Facebook CEO Mark Zuckerberg sometimes speaks quickly and his statements on Internet privacy are not always clear, so researchers have created an archive to collect everything the executive has said publicly, aimed at gaining a better understanding of where the company stands on privacy.
The University of Wisconsin-Milwaukee is hosting the Zuckerberg Files, a digital treasure trove containing over 100 full-text transcripts and about 50 video files documenting Zuckerberg’s public statements for scholars to download and analyze. The statements include Zuckerberg-authored blog posts, company presentations, and print and video interviews going as far back as 2004. One of the archive’s earliest entries is an article from the Harvard Crimson newspaper, when the then-Harvard student spoke about a file sharing service he was developing, called Wirehog.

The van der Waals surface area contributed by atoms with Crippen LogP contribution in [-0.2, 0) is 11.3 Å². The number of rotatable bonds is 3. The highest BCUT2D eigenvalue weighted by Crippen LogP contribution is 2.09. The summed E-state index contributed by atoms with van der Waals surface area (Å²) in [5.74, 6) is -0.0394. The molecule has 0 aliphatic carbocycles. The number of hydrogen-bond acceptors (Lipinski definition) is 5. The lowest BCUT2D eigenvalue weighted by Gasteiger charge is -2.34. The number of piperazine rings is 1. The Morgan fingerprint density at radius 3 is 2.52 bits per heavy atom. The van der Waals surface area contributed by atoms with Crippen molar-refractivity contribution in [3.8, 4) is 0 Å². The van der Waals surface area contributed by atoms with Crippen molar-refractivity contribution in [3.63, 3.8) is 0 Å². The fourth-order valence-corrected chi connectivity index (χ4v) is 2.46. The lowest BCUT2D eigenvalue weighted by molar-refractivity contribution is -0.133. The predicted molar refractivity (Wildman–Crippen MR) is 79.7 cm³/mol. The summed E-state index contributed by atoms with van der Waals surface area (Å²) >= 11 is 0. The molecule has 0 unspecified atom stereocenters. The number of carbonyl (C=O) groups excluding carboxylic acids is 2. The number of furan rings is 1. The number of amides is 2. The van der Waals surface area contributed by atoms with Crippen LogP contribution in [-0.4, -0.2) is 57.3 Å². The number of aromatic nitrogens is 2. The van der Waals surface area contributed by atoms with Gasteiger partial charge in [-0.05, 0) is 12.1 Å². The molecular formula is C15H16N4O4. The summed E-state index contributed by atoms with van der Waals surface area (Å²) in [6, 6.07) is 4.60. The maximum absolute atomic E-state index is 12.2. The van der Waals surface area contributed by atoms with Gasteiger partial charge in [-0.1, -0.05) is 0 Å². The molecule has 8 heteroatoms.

The archive is in its early stages, but its developers have ambitious goals. One of the biggest is to investigate how Facebook’s CEO approaches issues surrounding user privacy, how his public statements have changed over the years and to decipher more of the company’s thinking behind new products for sharing content like photos and status updates.